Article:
In this article, a two-point Dixon method is proposed without the usual constraints on the echo times. This allows flexibility to shorten the acquisition time or increase the spatial resolution. The signal model accounts for broadening of the fat spectral peak for improved water-fat separation. The estimation of the phase error map is formulated as a global optimization problem, and the noise performance of the proposed method is compared with the Cramér-Rao bounds. Feasibility is demonstrated for in vivo abdominal breath-hold imaging.

### THEORY

- Top of page
- Abstract
- INTRODUCTION
- THEORY
- MATERIALS AND METHODS
- RESULTS
- DISCUSSION
- CONCLUSION
- REFERENCES

Two complex images are acquired with echo times *TE*_{1} and *TE*_{2}, where *TE* = 0 is defined as the time of excitation for a gradient-recalled echo. %and as the centre of the echo for a spin echo. This gives each voxel four degrees of freedom to estimate the following parameters: *W* and *F*—the real-valued signals from water and fat at *TE* = 0, the unit magnitude phase factor (phasor) *b*_{0} representing the phase of the water signal at *TE*_{1}, and the phasor *b* representing the phase accumulated during Δ*TE* = *TE*_{2} − *TE*_{1}, mostly due to static field inhomogeneity. Since *b*_{0} and *b* are nuisance parameters in this context, they are referred to as error phasors. In each voxel, the following model is used to describe the signals at the two echo times:

- (1)

The parameters *a*_{1} and *a*_{2} are defined as

- (2)

where γ is the hydrogen gyromagnetic ratio (42.6 MHz/T), *B*_{0} is the magnetic flux density of the static field and δ is the chemical shift of fat (≈ 3.4 ppm relative to the water resonance frequency). The parameter ν denotes the inverse of the apparent *T* of fat due to spectral broadening. The *T* of water is assumed to be much larger than Δ*TE*, resulting in no significant spectral broadening. The spectral width ν can be assumed known a priori (26), or calibrated from the image data as described under the subheading “calibration of the fat spectral width.” A constant ν is used for the whole image.

Under “variable estimation” below, it is described how to estimate the parameters of interest in each voxel. Two alternative phasors *b* are obtained. In the section “resolving error phasor ambiguity,” it is described how to find the correct *b* in each voxel by applying a message-passing algorithm at low resolution. A “magnitude image” is used, where each voxel equals *m* = |*S*_{1}| + |*S*_{2}|. A schematic overview of the method is given in Fig. 1.

#### Variable Estimation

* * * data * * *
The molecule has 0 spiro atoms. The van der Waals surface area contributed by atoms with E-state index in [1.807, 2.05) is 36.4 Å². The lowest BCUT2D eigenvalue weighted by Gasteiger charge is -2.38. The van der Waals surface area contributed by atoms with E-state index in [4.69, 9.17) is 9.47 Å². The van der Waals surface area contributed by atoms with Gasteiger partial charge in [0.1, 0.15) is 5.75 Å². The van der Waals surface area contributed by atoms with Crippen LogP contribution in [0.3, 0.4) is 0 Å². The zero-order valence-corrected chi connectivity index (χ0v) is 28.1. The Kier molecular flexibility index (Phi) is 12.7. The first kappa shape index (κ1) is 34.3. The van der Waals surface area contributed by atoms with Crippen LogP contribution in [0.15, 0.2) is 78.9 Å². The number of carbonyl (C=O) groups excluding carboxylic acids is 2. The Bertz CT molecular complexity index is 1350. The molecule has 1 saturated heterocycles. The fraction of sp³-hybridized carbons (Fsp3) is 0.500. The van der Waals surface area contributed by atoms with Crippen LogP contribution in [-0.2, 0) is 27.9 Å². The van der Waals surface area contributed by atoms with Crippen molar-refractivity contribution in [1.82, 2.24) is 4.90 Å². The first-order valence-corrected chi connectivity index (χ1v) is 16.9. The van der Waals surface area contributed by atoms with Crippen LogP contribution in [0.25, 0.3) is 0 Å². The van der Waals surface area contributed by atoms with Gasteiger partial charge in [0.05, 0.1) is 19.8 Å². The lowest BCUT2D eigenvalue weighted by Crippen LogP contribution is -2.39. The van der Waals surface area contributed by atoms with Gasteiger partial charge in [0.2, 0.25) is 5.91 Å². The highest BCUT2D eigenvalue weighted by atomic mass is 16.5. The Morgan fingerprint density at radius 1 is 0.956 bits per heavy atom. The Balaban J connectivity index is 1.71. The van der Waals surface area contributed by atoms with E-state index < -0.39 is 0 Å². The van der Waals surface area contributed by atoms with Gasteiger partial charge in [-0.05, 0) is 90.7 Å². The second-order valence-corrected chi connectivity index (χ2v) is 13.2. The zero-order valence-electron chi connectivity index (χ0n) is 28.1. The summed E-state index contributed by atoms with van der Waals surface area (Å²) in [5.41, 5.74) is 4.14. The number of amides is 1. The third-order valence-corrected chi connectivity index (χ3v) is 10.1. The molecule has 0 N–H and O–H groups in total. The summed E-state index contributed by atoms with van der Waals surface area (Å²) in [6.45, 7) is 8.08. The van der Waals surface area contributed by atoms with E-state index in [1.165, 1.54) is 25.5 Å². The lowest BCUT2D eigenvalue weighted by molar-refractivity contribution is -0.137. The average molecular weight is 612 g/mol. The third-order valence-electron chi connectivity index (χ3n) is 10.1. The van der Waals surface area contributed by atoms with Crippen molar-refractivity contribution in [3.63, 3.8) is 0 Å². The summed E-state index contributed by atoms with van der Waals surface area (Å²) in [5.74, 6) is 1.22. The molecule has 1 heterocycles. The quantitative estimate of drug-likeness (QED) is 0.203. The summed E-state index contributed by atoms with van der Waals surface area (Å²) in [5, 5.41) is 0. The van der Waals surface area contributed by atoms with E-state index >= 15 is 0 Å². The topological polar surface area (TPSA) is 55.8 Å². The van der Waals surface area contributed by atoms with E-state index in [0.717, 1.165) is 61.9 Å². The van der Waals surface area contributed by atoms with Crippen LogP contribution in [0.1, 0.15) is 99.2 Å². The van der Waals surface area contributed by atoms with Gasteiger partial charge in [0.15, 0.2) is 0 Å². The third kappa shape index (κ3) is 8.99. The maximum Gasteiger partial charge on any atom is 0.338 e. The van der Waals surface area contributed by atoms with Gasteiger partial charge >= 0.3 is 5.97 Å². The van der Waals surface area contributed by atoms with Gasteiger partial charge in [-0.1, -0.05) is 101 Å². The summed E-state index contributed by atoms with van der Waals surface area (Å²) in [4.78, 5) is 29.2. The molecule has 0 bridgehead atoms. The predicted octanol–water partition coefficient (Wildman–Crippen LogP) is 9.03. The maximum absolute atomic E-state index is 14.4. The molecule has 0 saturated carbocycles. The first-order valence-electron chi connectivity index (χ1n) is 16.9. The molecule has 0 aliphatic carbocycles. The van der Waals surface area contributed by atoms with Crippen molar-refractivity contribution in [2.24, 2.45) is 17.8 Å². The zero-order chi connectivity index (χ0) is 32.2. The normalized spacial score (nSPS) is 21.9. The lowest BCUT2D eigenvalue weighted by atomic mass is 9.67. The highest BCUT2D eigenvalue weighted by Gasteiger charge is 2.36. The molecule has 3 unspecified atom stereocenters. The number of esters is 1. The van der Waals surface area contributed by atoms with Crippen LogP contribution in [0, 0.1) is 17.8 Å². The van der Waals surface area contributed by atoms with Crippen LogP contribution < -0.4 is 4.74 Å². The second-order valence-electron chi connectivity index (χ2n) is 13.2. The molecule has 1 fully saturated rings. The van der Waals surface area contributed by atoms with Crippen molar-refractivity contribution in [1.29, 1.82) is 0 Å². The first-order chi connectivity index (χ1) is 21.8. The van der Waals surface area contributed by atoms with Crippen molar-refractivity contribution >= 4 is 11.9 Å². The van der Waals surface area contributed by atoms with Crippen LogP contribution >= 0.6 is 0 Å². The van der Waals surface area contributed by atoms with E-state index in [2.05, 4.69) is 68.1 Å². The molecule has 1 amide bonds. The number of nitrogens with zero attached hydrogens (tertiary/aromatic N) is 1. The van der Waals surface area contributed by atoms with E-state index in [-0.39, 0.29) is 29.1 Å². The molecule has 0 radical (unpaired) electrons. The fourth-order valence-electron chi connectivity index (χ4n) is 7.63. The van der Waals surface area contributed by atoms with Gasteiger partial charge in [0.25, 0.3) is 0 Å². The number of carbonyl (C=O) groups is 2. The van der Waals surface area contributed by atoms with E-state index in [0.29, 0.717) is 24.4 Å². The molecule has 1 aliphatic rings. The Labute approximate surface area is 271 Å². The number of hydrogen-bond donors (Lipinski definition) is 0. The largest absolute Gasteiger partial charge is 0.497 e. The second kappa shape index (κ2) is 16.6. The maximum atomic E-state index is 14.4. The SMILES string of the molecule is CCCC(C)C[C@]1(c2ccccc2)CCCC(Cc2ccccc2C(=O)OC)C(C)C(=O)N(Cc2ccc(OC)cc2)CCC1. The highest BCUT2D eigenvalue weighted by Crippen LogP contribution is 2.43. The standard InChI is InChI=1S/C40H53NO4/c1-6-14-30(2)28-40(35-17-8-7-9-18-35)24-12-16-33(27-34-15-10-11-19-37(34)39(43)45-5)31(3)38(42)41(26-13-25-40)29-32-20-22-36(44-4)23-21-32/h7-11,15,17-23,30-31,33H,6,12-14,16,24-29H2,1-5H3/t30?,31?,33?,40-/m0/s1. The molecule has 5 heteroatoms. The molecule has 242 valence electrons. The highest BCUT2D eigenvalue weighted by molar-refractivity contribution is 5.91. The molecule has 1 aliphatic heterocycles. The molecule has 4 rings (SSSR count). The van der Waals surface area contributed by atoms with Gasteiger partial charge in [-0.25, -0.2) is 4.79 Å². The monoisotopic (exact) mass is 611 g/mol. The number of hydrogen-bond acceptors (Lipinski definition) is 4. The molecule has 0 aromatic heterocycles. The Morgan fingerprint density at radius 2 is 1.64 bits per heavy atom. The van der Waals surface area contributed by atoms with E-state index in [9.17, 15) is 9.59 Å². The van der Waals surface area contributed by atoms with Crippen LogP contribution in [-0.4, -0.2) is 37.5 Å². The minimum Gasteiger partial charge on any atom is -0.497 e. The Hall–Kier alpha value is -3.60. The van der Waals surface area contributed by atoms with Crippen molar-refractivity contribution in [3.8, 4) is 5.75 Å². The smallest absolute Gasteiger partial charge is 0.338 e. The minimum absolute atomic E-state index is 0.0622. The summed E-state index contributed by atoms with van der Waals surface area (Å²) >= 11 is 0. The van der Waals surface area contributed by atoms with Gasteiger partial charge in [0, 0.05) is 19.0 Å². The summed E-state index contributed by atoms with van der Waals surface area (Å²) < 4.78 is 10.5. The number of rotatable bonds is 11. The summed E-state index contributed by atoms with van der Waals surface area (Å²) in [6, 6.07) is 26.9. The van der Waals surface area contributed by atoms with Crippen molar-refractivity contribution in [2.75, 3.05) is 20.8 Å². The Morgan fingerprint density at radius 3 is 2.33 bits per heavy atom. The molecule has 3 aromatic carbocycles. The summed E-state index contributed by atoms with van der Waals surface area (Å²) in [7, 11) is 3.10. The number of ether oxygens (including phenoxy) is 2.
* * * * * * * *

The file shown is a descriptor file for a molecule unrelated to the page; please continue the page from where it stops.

Taking the square magnitude of the signals in Eq. 1 gives

- (3)

By introducing the fat signal fraction *Q* = *F*/(*W* + *F*), Eq. 3 becomes quadratic in *Q* with the solutions

- (4)

where

- (5)

It follows from Eq. 1 that

- (6)

Through Eqs. 4 and 6 two alternative solutions of *b* can be obtained; *b*_{A} and *b*_{B}. If ν = 0, *c*_{1} = *c*_{2} so that *Q*_{A} = 1 − *Q*_{B}, i.e. the fat fraction becomes a water fraction. This explains the water and fat “swap-artifacts” associated with choosing the incorrect solution of *b*.

After resolving the error phasor ambiguity, noise can be efficiently removed from the *b*-map by smoothing. To give less weight to noisy background voxels, the *b*-map is multiplied with the magnitude image prior to smoothing (and normalized afterwards). Smoothing of complex images equals smoothing of the real and imaginary channels separately. An efficient smoothing algorithm is given by Xiang (10).

Once *b* is determined, *b*_{0} is calculated as:

- (7)

where it was used that |*b*_{0}| = 1 and *W* + *F* > 0 (reasonable for spoiled gradient echo and spin echo sequences). Weighted smoothing of the *b*_{0}-map is performed in the same manner as for the *b*-map, described above.

The model (Eq. 1) can now be linearized by removing *b*_{0} and *b*. If split into real and imaginary parts, it can be described on matrix form as:

- (8)

where

- (9)

The least-squares solution for *W* and *F* is given by

- (10)

where **A**^{†} = (**A**^{T}**A**)^{−1}**A**^{T} is the Moore-Penrose pseudoinverse (which needs to be calculated only once for the entire image).

#### Resolving Error Phasor Ambiguity

This section describes how to use global information to choose between *b*_{A} and *b*_{B} in all voxels simultaneously. In particular, the *b*-map **b** is assumed to be spatially smooth. In **b**, each voxel *s* has a phasor *b*_{s} ∈ {*b*_{A;s},*b*_{B;s}}. The quality of a configuration **b** is measured by the energy

- (11)

where is the set of all neighbor pairs using a 4-neighborhood for 2D images and a six-neighborhood for 3D images. The discontinuity cost *V* for a neighbor pair (*s*,*t*) is defined as

- (12)

where *m* is the voxel magnitude, and *d*^{2}(*s*,*t*) is the squared euclidean distance between voxels *s* and *t*. Typically, there will be two different values of this distance: one for in-plane neighbors and one for through-plane neighbors. This discontinuity cost gives a small energy for phase coherent neighbors and vice versa, thus imposing smoothness on **b**. Moreover, phase incoherence is more costly for voxels with large magnitudes and for neighbors that are spatially close. Note that *V*_{st} = *V*_{ts} and that one pair of neighbors has four possible configurations with four associated discontinuity costs.

Finding the lowest energy for Eq. 11 corresponds to finding the smoothest configuration of **b**. This problem is NP-hard since the discontinuity costs are nonsubmodular, but an approximation can be found using the *sequential tree-reweighted message-passing* (TRW-S) algorithm (29, 30).